#define LED_RED_ON() \


the parameter stack save as well as the calling code (which) takes up less program space, less stack space and runs faster while still retaining the basic code by the user.  I understand the reason why hardware interfaces are ideally placed in separate methods, but in this case, a generic method is called and there is no protection in the processor (which is the primary/traditional reason for handling IO in separate methods).  I know I may have started a religious debate here, but the approach above, is faster, eliminates a call, uses less RAM and uses less program space, all measures of efficiency. 


8.  Reviewing all the APIs and make sure they make sense or are properly documented.  In the examples, I was confused by some calling "EnableIRQ" and "NVIC_EnableIRQ" and in the API document, both APIs are used without explanation of why one is used over another.  Upon looking at the source, I discovered that "EnableIRQ" has some code which is "#if" ignored and calls "NVIC_EnableIRQ". I'm not sure what is going on here and I couldn't find anything to explain it.  In looking things over, I suspect that it has something to do with CMSIS but it isn't clear why or what it provides. 


9.  NXP's FatFs modifications.  I'm guessing that the modifications made by NXP on ChaN's FatFs package were to work with the examples provided with the KSDK.  Well, in doing that, there are extra layers of calls that obfuscate the functionality of the code as well as reduce the flexibility of ChaN's package (which is most bewildering).  In my example code, you'll see I eschewed the use of the FatFs provided in the KSDK with the code I used for the original application (even though they are at apparently at the same level - I did a kDiff on ff.c and they are the same).  The big issue is, I'm very familiar with FatFs and when I look at the changes, it seems to me that it was modified by somebody who really doesn't understand the code and that lowers my confidence in KSDK 2.0 as a whole.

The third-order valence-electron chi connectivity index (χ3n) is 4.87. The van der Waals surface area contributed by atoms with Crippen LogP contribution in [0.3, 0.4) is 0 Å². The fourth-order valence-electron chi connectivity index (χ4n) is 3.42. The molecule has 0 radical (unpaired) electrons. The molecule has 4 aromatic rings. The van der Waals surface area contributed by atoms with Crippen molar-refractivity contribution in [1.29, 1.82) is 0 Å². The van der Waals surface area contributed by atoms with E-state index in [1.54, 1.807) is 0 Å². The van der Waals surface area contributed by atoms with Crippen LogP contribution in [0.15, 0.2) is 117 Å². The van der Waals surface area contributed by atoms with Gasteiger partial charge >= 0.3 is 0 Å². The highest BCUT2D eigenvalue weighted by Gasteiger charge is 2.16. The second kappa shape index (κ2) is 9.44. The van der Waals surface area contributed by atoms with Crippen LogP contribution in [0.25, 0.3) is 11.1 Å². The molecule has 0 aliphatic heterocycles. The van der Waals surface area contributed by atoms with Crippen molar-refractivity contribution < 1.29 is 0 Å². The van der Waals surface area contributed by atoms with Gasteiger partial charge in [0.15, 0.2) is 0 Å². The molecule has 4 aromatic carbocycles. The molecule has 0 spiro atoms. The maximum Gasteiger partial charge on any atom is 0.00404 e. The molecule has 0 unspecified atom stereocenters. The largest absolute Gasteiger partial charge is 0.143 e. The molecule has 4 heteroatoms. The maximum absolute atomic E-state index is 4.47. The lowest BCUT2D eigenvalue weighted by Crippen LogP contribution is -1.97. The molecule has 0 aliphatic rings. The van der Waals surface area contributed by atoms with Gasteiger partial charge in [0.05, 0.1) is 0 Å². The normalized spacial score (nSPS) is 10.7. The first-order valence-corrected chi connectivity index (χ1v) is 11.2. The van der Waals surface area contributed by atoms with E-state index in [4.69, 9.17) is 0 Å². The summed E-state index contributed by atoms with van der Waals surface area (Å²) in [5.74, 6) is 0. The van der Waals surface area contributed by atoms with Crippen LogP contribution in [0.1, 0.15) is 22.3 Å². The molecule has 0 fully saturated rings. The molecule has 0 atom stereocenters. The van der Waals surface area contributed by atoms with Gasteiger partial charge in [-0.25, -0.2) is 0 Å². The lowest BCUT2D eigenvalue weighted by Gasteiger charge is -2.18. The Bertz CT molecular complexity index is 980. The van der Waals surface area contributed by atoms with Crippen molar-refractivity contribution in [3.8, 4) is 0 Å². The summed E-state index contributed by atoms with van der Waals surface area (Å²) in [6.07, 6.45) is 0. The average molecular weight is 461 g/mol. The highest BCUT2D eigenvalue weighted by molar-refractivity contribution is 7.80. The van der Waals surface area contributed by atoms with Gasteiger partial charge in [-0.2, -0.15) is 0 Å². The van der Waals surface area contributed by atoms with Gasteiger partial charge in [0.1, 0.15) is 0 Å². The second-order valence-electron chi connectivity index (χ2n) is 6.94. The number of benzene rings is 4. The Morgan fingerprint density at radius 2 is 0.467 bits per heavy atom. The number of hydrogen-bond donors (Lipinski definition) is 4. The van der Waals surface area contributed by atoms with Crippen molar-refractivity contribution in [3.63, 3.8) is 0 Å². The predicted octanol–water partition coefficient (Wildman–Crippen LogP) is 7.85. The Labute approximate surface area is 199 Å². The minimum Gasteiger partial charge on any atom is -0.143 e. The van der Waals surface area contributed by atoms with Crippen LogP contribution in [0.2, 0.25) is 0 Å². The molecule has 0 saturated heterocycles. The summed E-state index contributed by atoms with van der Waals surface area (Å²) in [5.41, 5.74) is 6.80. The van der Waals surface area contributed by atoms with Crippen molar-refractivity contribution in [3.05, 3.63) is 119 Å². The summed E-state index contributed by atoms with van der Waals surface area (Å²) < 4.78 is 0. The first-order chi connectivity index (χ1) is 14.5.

10.  The EmbSysRegView (EmbSysRegView) is a great Eclipse plug in and one that is invaluable for KSDK 1.x development - unfortunately it doesn't work with KSDK 2.0.  I'm hoping that this is high on the on bug lists and feature adds for KDS (I'm suggesting this because it will make NXP developer's lives easier). 


These are my comments on a farily limited exposure (probably 60 hours or so of coding and debugging).  I can see some positives and potential, but without MUCH better documentation, it's going to frustrate more users than entice. 


Finally, I know I seem obsessed about call levels and it's partially due to memory (Flash and RAM) increases but it's really due to performance hits.  I was recently shown a comparison of the Mac Bluetooth code versus Windows.  The Mac code has minimal calls and seems to be about 10% larger than Windows - BUT it executes many times faster with much fewer bugs introduced along the way.  I'm not saying eliminate calls to common methods, just that I think more effort needs to be made understanding why the calls are there, what are their impact (in terms of opportunities for bugs and performance) and ensuring that they are documented. 


Next on the agenda is to redo this application as a freeRTOS one and then add USB CDC - I believe that will be the most efficient order.